Chefs John Rickey and Gary "G-man" Stubbs have been best friends since they were 9, a couple since they were 16, and proprietors of their own restaurant, Liquor, for a few years now. They grew up in New Orleans' Lower Ninth Ward, a cross between a country village and a Third World slum, far below the Garden District and the French Quarter and the other parts of the city known to tourists. Most of the houses are old, small, and in disrepair; the streets are prone to sudden flooding; the air smell of frying sausage and the nearby Industrial Canal. Rickey and G-man have Ninth Ward street smarts and the hoarse, full-throated downtown accent: 'Ax ya momma can we have some'a dem cookies she bought?'" Now they live on Marengo Street in Uptown New Orleans, not far from where Ignatius Reilly lived with his mother in John Kennedy Toole's A CONFEDERACY OF DUNCES, a novel to which LIQUOR owes a vast debt of inspiration.

Rickey, who briefly attended the prestigious CIA (Culinary Institute of America) in Hyde Park, New York, but was expelled for fighting with another student, is tightly wound, driven, and occasionally hysterical. G-man, who is easygoing and loyal to a fault, is the youngest child in a large, traditional Catholic family. Elmer Stubbs and Mary Rose Bonano Stubbs have six children: Mary Louise, Little Elmer, Carl, Henry, Rosalie, and Gary. While most of my focus so far has been on Rickey and G-man, other members of the Stubbs family have been and will continue to be the subjects of various stories. I'm not foolhardy enough to compare myself to J.D. Salinger, but I've long been intrigued by his series of stories about the Glass family. The Stubbs kids are neither as smart nor as insufferable as the Glasses, but I hope my affection for them is as evident in my stories as Salinger's is in his.



"The Devil of Delery Street," published in McSWEENEY'S ENCHANTED CHAMBER OF ASTONISHING STORIES. A story about the Stubbs children, particularly the oldest, Mary Louise (known as Melly), encountering a poltergeist in 1974 New Orleans.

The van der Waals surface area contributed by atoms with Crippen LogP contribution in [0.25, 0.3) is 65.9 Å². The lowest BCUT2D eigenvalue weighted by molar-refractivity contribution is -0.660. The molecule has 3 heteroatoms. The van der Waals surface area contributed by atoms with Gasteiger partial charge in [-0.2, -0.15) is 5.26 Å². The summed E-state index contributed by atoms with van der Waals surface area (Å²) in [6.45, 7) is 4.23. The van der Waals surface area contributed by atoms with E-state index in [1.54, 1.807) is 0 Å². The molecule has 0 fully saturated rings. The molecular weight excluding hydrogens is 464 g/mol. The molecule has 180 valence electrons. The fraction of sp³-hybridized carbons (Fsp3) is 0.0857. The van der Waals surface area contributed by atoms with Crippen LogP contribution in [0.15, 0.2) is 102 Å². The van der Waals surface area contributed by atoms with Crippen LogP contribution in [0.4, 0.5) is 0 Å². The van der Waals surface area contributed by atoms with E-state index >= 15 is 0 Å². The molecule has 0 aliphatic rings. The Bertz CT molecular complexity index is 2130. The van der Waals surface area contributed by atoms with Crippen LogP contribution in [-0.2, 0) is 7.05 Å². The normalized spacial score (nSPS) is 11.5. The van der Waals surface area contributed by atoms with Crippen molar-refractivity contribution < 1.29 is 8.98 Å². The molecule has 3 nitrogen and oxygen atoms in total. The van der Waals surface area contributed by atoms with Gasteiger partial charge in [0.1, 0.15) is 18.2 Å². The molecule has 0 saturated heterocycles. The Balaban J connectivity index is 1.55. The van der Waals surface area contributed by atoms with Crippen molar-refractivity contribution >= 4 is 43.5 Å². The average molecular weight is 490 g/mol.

THE VALUE OF X. This novel chronicles the beginning of Rickey and Gary's relationship, their interest in cooking, Rickey's days at the CIA, and how Gary became G-man.

"The Working Slob's Prayer (Being a Night in the History of the Peychaud Grill)," published in OUTSIDERS: AN ANTHOLOGY OF MISFITS (forthcoming from Roc/NAL, October 2005). A look at the restaurant where Rickey and G-man really began to get their chops.

LIQUOR. Ten years after the events of THE VALUE OF X, Rickey and G-man have spent a decade working in New Orleans kitchens and are determined to open their own restaurant based on what they believe to be a brilliant idea: a menu based entirely on liquor. This novel follows their travails through the bitchy, competitive, sometimes incestuous New Orleans restaurant world as they attempt it.

"Bayou de la Mère," first published in QUEER FEAR 2. Reprinted in my collection THE DEVIL YOU KNOW. A year after the restaurant opens, this story finds Rickey and G-man on their first-ever vacation, a trip to the Louisiana bayou country. As I wrote about a large Catholic family and their gay son who'd left the Church many years ago, I began to think about how deeply childhood religion can scar a person, and to wonder whether anything valuable can be salvaged from those scars.

"A Season in Heck," first published in my collection THE DEVIL YOU KNOW. This novella is primarily about Paul Parsons, a young cook who works at Liquor the summer after it opens. Gay but still closeted, Paul isn't sure whether to be intimidated by or attracted to Rickey and G-man.

"The Feast of St. Rosalie," first published as a single-story chapbook by Subterranean Press. Revisits G-man's sister Rosalie (who appeared briefly in THE VALUE OF X) as she attends a Catholic festival unique to the New Orleans area, the Procession of St. Rosalie .

PRIME. This novel picks up a couple of years after LIQUOR. The restaurant is a success, and after benefactor Lenny Duveteaux gets in trouble with the law, Rickey accepts a plum consulting job at a Dallas restaurant. Shady goings-on ensue in this tale of New Orleans politics, conflicting restaurant scenes, and ghosts from the past.

"The Heart of New Orleans," first published in City Slab #1. Reprinted in my collection THE DEVIL YOU KNOW. The first definite meeting of Dr. Brite and the Stubbs family, as the Doc performs a strange postmortem on the drowned 5-year-old son of G-man's brother Henry Stubbs. Rickey can be glimpsed briefly at the little boy's funeral.